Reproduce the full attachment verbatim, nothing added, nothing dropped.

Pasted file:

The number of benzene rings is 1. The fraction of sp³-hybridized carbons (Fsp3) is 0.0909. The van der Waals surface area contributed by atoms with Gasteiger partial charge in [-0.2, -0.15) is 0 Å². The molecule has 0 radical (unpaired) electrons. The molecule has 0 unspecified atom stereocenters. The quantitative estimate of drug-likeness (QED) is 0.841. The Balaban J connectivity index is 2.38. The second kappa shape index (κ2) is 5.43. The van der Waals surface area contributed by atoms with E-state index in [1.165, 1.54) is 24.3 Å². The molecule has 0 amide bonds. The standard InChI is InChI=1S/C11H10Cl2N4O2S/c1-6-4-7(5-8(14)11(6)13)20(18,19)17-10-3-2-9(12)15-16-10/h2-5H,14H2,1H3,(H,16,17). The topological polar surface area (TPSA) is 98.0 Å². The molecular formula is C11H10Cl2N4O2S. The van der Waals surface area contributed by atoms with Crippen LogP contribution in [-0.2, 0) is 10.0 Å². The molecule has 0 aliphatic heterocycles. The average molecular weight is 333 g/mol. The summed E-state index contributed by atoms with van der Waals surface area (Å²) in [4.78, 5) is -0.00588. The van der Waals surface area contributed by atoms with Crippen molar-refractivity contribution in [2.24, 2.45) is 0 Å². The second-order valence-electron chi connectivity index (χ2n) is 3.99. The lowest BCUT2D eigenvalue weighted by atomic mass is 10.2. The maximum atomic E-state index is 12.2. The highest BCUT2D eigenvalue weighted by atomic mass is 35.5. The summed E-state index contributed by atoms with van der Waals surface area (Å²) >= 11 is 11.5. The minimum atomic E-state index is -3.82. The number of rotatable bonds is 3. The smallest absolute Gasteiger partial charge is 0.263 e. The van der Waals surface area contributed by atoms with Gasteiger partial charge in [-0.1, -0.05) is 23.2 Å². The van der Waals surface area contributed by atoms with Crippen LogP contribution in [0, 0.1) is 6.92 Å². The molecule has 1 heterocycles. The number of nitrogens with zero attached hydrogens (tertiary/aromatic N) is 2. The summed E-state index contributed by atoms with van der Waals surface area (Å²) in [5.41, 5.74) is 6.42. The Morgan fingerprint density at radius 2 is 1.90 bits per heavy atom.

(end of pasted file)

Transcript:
The number of benzene rings is 1. The fraction of sp³-hybridized carbons (Fsp3) is 0.0909. The van der Waals surface area contributed by atoms with Gasteiger partial charge in [-0.2, -0.15) is 0 Å². The molecule has 0 radical (unpaired) electrons. The molecule has 0 unspecified atom stereocenters. The quantitative estimate of drug-likeness (QED) is 0.841. The Balaban J connectivity index is 2.38. The second kappa shape index (κ2) is 5.43. The van der Waals surface area contributed by atoms with E-state index in [1.165, 1.54) is 24.3 Å². The molecule has 0 amide bonds. The standard InChI is InChI=1S/C11H10Cl2N4O2S/c1-6-4-7(5-8(14)11(6)13)20(18,19)17-10-3-2-9(12)15-16-10/h2-5H,14H2,1H3,(H,16,17). The topological polar surface area (TPSA) is 98.0 Å². The molecular formula is C11H10Cl2N4O2S. The van der Waals surface area contributed by atoms with Crippen LogP contribution in [-0.2, 0) is 10.0 Å². The molecule has 0 aliphatic heterocycles. The average molecular weight is 333 g/mol. The summed E-state index contributed by atoms with van der Waals surface area (Å²) in [4.78, 5) is -0.00588. The van der Waals surface area contributed by atoms with Crippen molar-refractivity contribution in [2.24, 2.45) is 0 Å². The second-order valence-electron chi connectivity index (χ2n) is 3.99. The lowest BCUT2D eigenvalue weighted by atomic mass is 10.2. The maximum atomic E-state index is 12.2. The highest BCUT2D eigenvalue weighted by atomic mass is 35.5. The summed E-state index contributed by atoms with van der Waals surface area (Å²) >= 11 is 11.5. The minimum atomic E-state index is -3.82. The number of rotatable bonds is 3. The smallest absolute Gasteiger partial charge is 0.263 e. The van der Waals surface area contributed by atoms with Gasteiger partial charge in [-0.1, -0.05) is 23.2 Å². The van der Waals surface area contributed by atoms with Crippen LogP contribution in [0, 0.1) is 6.92 Å². The molecule has 1 heterocycles. The number of nitrogens with zero attached hydrogens (tertiary/aromatic N) is 2. The summed E-state index contributed by atoms with van der Waals surface area (Å²) in [5.41, 5.74) is 6.42. The Morgan fingerprint density at radius 2 is 1.90 bits per heavy atom.